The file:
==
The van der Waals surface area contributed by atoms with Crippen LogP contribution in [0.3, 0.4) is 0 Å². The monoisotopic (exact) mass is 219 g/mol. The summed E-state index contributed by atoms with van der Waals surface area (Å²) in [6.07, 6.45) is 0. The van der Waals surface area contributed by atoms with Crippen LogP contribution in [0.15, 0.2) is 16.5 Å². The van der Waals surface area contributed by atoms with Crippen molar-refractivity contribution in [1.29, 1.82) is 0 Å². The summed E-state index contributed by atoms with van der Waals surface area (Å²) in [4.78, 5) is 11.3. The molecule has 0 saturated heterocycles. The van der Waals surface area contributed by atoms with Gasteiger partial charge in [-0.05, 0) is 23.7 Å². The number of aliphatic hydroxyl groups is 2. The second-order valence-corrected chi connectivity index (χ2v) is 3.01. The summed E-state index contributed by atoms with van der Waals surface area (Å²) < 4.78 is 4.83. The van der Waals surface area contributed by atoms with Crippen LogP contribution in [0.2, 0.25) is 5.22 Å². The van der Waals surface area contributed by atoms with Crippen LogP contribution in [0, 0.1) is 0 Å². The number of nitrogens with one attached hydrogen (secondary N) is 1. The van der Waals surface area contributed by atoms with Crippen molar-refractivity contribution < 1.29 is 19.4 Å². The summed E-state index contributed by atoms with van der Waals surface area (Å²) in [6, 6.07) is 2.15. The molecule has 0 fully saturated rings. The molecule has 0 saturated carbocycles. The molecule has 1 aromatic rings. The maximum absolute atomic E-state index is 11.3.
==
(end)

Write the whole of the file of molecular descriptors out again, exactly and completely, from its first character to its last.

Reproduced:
The van der Waals surface area contributed by atoms with Crippen LogP contribution in [0.3, 0.4) is 0 Å². The monoisotopic (exact) mass is 219 g/mol. The summed E-state index contributed by atoms with van der Waals surface area (Å²) in [6.07, 6.45) is 0. The van der Waals surface area contributed by atoms with Crippen LogP contribution in [0.15, 0.2) is 16.5 Å². The van der Waals surface area contributed by atoms with Crippen molar-refractivity contribution in [1.29, 1.82) is 0 Å². The summed E-state index contributed by atoms with van der Waals surface area (Å²) in [4.78, 5) is 11.3. The molecule has 0 saturated heterocycles. The van der Waals surface area contributed by atoms with Gasteiger partial charge in [-0.05, 0) is 23.7 Å². The number of aliphatic hydroxyl groups is 2. The second-order valence-corrected chi connectivity index (χ2v) is 3.01. The summed E-state index contributed by atoms with van der Waals surface area (Å²) < 4.78 is 4.83. The van der Waals surface area contributed by atoms with Crippen LogP contribution in [0.2, 0.25) is 5.22 Å². The van der Waals surface area contributed by atoms with Crippen LogP contribution in [0, 0.1) is 0 Å². The number of nitrogens with one attached hydrogen (secondary N) is 1. The van der Waals surface area contributed by atoms with Crippen molar-refractivity contribution < 1.29 is 19.4 Å². The summed E-state index contributed by atoms with van der Waals surface area (Å²) in [6, 6.07) is 2.15. The molecule has 0 fully saturated rings. The molecule has 0 saturated carbocycles. The molecule has 1 aromatic rings. The maximum absolute atomic E-state index is 11.3.